Increase in wedding guests rejected by high court

Increase in wedding guests rejected by high court

For most couples, a Covid wedding is a no-no, while others are getting creative…

ARTICLE BY : Kaleel Anwar


While we are now going through a second lockdown, the best we can hope for is that the wedding industry is allowed to return to the three-tiered Covid alerts system (which allows just 15 guests) from 2nd December.

These extremely burdensome restrictions are likely to cause an increase in action being taken by the wedding industry as wedding operators struggle to stay afloat. Last month, a large wedding operator applied for an injunction to the High Court in a bid to prevent the enforcement of these restrictions. But the company was unsuccessful, dealing a further blow to the industry.

While couples up and down the country are struggling to come to terms with this new norm, many are embracing alternative options in which they can adhere to Government guidelines, generating some form of income for the industry to keep it ticking along.

However, for Asian families, weddings mean something different, and so making it Covid-friendly is simply out of the question. Many couples have already bought a house and began paying the mortgage on it, unable to move in until after they are married, thus feeling the full financial and emotional force of Covid-19. Cohabitation prior to marriage isn’t permissible in Islam and frowned upon within other faiths prevalent in the Subcontinent.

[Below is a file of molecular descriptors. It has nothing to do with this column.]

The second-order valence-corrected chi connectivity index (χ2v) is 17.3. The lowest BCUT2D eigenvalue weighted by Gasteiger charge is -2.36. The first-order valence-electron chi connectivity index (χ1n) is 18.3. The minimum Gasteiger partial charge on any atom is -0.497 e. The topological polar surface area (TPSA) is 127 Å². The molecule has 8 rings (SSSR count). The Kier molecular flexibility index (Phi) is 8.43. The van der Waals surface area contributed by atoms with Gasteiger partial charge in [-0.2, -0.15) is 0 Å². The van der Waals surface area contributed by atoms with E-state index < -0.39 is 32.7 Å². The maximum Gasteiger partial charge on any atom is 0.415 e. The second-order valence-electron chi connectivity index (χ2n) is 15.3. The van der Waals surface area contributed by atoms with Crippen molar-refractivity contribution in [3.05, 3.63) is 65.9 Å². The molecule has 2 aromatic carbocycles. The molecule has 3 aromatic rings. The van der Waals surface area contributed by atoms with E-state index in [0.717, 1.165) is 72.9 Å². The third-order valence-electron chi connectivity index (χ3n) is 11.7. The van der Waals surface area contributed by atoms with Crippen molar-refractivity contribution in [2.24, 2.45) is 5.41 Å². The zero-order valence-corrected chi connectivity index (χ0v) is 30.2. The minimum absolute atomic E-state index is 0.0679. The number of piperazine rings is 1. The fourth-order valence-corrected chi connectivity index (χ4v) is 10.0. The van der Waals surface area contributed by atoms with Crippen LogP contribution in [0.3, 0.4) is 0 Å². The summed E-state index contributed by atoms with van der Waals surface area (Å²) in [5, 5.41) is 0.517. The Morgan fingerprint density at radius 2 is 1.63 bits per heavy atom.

Years of saving up for three days of celebrations amongst family members (who have flown in from all around the world) which cannot go ahead in the current climate, as a result, some couples have had to reschedule their wedding three times in the hope that restrictions will be lifted soon.

However, many Asian couples who feel that waiting is too much of a burden on them are now looking at creative ways for their big day to go ahead. Some are finding extravagant ways, such as one Asian couple who had a drive-in wedding in which their two hundred guests stayed in their cars and watched the ceremony on the big screen, while being handed hampers containing food.

Other Asian couples are turning to more low-key affairs, choosing to have a smaller wedding in the family home.

Whether cancelling weddings or finding alternative ways of celebrating, Covid is threatening to cause irreparable damage to the wedding industry, in many instances couples and their families feel they have no other choice, unsure about how long the pandemic and subsequent effects will go on for.

In the meantime, businesses continue their attempts to reason with the government, with suggestions that a similar logic be applied to weddings as there is in place with restaurants. Many venue managers argue that the size of a venue should be taken into account rather than an arbitrary figure of 15 being imposed. With Asian weddings usually taking place in halls that can seat over a thousand people, many are arguing that weddings should be able to go ahead provided social distancing is maintained.

Perhaps the government could look at how this is affecting religious groups and look at applying some more relaxed measures to empathise with the incredibly difficult position this is putting individuals in.

But in the meantime, while Covid restrictions are unlikely to be lifted any time soon, South Asian families would do well to consider the creative ways in which they can celebrate their nuptials so that they can finally begin moving forward with their lives.

Kaleel Anwar is a Partner specialising in South Asian, Islamic and Civil law at Stowe Family Law


Photography: David Bastianoni and Studio, Imaani Photography, Muse Motion Pictures, Zohaib Ali Photography 


Tags : Covid Wedding  Wedding Guests  Indian Wedding  Asian Wedding 
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